Lakeside Invests in Climate-Oriented Firm

Lakeside Invests in Climate-Oriented Firm

Earlier this year, Lakeside invested $13 million of its endowment in Molecule, an investment fund that trades in the carbon allowances market which gives companies economic incentives to invest in low-carbon technology. Molecule is one of Lakeside’s larger single investments, comprising around 4% of its $320 million endowment. Lakeside relies on growth of this endowment for 25% of its day-to-day operations, so the investment in Molecule was first and foremost motivated by financial incentives. “Make no mistake,” says CFO Birage Tandon, “the purpose of the endowment is to grow.” Along with financial necessities, the school wants to make sure its investments align with its values. This involves divesting as much as possible from mining or fossil fuel companies and, when the opportunity arises, investing in sustainable firms like Molecule.

Molecule was launched in June 2020 by three co-founders, Nick Kracov, Nik Mittal, and Gary Claar. I talked to Mr. Kracov, a Co-Portfolio Manager who is well-versed in the environmental sector; before founding Molecule, he worked on renewable energy projects and earned a master’s degree in Sustainability Management from Columbia University. Mr. Kracov says that there are two ways in which governments can regulate carbon emissions: a carbon tax and a cap-and-trade program. Importantly, in a cap-and-trade program, regulators set a limit for emissions that decreases each year. With a carbon tax, regulators can make emitting costly, but emissions can continue to rise if polluters pay the associated tax.

Molecule is one of Lakeside’s larger single investments, comprising around 4% of its $320 million endowment.

In California’s cap-and-trade system, the amount of legal pollution is divided into a finite number of allowances, with each allowance equalling 1 ton of CO2 (or CO2-equivalent) emissions. Thus, for each ton a company wants to emit, they need one allowance. And the price for emitting more than they are allowed to is steep: they owe the state the price of four allowances for each one they lacked. Over time, the pollution limit decreases (meaning that fewer allowances are available) and the minimum cost to buy allowances from the state increases. To polluters, this signals that the cost of pollution will only increase over time and prompts investment into clean energy.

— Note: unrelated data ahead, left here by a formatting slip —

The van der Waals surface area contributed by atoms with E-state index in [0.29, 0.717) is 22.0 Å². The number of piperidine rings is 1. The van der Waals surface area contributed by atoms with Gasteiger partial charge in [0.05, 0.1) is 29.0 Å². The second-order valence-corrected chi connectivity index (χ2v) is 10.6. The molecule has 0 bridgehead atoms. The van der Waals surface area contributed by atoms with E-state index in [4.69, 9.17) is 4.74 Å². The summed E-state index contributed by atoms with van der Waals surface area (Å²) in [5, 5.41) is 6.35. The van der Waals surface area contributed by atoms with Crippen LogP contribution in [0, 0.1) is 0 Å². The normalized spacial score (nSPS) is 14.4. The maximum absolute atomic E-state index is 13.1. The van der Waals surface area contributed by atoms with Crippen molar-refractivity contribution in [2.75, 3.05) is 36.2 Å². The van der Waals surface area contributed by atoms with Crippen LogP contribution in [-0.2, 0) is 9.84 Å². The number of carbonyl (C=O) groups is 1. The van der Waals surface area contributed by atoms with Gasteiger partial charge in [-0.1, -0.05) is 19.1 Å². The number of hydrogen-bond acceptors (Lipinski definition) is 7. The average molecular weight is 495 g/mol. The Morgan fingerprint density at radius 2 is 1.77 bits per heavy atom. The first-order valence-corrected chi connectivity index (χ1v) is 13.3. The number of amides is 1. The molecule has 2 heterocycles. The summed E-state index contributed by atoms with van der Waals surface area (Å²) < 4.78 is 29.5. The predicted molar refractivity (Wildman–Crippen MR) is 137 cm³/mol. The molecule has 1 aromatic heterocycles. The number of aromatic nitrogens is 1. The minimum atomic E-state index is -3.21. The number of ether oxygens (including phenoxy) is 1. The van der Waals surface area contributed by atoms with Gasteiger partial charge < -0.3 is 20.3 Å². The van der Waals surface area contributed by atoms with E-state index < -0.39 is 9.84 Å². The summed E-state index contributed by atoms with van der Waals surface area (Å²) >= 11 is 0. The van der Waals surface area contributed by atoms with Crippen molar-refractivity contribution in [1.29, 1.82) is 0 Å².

Molecule and other investors come into this market as middle-men who buy emission allowances and sell them at higher prices. The system is structured so that the pollution limit will decrease faster than the energy sector is able to decarbonize, meaning that the demand for them will outpace their supply and cause prices to rise. When investors hold onto allowances (as tax structures encourage them to), they create an artificial shortage of allowances that further increases their price.

For a long time, carbon allowances traded at a price close to the “floor,” the minimum price at which they are sold by the state in quarterly auctions. However, they have recently begun trading much higher than the floor. Mr. Kracov attributes this to “increased investor interest in climate-conscious assets as well as a rapidly decreasing supply of allowances.”

All this is to say that investment in carbon funds offers promising financial and environmental returns for Lakeside and others. Lakeside’s endowment growth was in the top 20% of independent school endowments around the country as the stock market grew in 2020 and 2021, despite the economic downturn experienced by the majority of the country as a result of the pandemic. California’s cap-and-trade system has also delivered stellar returns. The program has generated the state $15.4 billion in profit that gets reinvested into climate-friendly projects. At least 35% of that money must be invested into low-income communities, by law. Washington State, for its part, recently approved a cap-and-trade bill modeled on California’s system. Taking a broader scope, 20% of global emissions are already covered by some sort of carbon pricing instrument, be it a carbon tax or a carbon-allowance program, and more taxes and cap-and-trade programs are currently being considered in various countries. In the words of Mr. Kracov, the double benefit of the cap-and-trade program is “driving returns for investors while also driving the price of pollution higher.”